Hidden in the middle of Little Saigon, this tiny Medi restaurant from the Kelisian family is making everything by hand, which means a well-worth-the-wait menu of scratch hummus and Adana kebab. No matter what, though, get the specialty S Cookie -- it's shaped like a backwards 'S', and will easily be one of the most complex cookies you've ever tasted.
Indian street foods are no longer a challenge to find in OC. Hit this stall for bhel puri, panipuri, and chickpea chaat, all of which can be paired with the craft beers on hand. If you’re a stickler for what you're familiar with, a selection of curries and vegetarian options are also available, with fresh naan to save you the trouble of having to lick your plate.
Corona del Mar
This gastropub (a part of the 5 Doors Group) has its own secret entrance off Poppy St under a big, red key. Once you enter, you'll be transported back to old England (not literally... we think) -- everything's meant for sharing, but the home run is the charcuterie plate, paired with a craft cocktail.
Some of the best seafood in OC can be found at Slapfish, where the atmosphere is casual and the food is comprised of a killer lobster roll and chowda' fries (which, yep, are fries smothered in clam chowder). Read that again.
If you’re a Ducks fan and weeping over Teemu Selänne’s retirement, traipse on down to his Laguna Beach restaurant where you can often call him out to his face... which you'll probably do while slamming back the Lord Stanley -- a 32oz Australian Wagyu tomahawk.
Michael Mina’s Stonehill Tavern at the St. Regis offers a five-diamond-star dining experience with a stunning view of the ocean, and with most of the ingredients sourced from within 10-miles of the resort.
Pie-Not serves up traditional Australian pies, each taken up a notch with top-quality fillings (sirloin steak, lamb, chicken, vegetari-ugh-an) with a flaky crust and a no-silverware-allowed caveat. The highlight, though, is the Dog's Eye Pie -- a delicious, crusted melange of ground beef and onions.
This Asian bistro isn't for the unadventurous; sea snails are baked with a healthy dose of butter and garlic, and fried frog’s legs are so succulent, you might just want to re-evaluate what you know about Vietnamese food. Service is a tad slow -- it’s a one-man operation in the kitchen -- but patience delivers just rewards, like the heavenly ong choy beef salad. Yep, salad, but it's got beef... so we're still cool, right?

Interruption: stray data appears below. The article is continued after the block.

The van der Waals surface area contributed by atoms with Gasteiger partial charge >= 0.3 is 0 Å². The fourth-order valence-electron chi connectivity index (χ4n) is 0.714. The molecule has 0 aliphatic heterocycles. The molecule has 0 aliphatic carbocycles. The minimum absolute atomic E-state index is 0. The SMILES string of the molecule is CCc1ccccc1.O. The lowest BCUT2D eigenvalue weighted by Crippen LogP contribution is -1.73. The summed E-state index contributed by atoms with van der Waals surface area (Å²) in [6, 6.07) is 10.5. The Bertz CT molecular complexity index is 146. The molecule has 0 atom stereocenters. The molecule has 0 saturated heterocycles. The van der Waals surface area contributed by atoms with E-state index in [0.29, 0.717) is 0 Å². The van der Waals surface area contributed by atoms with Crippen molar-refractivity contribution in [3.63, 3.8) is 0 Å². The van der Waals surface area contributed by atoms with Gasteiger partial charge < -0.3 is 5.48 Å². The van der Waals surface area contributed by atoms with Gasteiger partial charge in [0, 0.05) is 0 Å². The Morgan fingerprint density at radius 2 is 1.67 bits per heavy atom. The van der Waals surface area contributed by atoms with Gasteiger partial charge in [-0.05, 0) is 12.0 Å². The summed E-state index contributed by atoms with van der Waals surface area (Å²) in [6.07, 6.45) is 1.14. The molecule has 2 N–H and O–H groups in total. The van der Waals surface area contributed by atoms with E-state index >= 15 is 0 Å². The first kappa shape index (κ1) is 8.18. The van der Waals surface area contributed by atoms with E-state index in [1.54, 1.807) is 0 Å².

The OC's best French cuisine can be eaten here, courtesy of two chefs with appropriately Franco-sounding names: Florent and Amelia Marneau. Marché's charcuterie is a highlight that changes frequently, but included on the plate are always classics like rillettes, thick-cut, dry-aged sausage, truffle, "faux" gras pate, and some sort of confited meat.
Watertable is an expansive new restaurant that looks like a hacienda, but feels like a game of Clue thanks to a library, lounge, and several dining rooms. It's got a separate bar menu with house-baked baguettes and "bar jars" (full of excellence like goat cheese spread w/ Spanish manchego), while the full menu drops awesomeness like a rosemary-/honey-brined Berkshire pork porterhouse.
This cozy, New American restaurant always has long-time favorites on the menu (pork schnitzel FTW!), but also always has seasonal goodness... which means right now, it's popping out fried green tomatoes w/ fresh burrata.
Because a "best restaurants in OC" list wouldn't be complete without at least TWO restaurants with the word "vine" in their name, may we present this globally inspired bistro? Old Vine Café is blasting out rabbit mole for brunch, a house-made meatball panino for lunch, and prix fixe dinner menus that'll nail you with char-grilled lamb chops w/ a blueberry demi-glace.
This small-batch donut shop does it right: its signature huckleberry 'nut is one of SoCal's best, and its ante can be upped with seasonal variations like passionfruit and guava add-ons.
The dude behind this low-key shabu bar is originally from Laguna's swanky Montage Resort, and it shows in the quality of the produce he throws down on each plate of beef and seafood. Oh, and everything is sided with the traditional shabu veggie trimmings, and if you're smart, the actually-really-good squid ink porridge.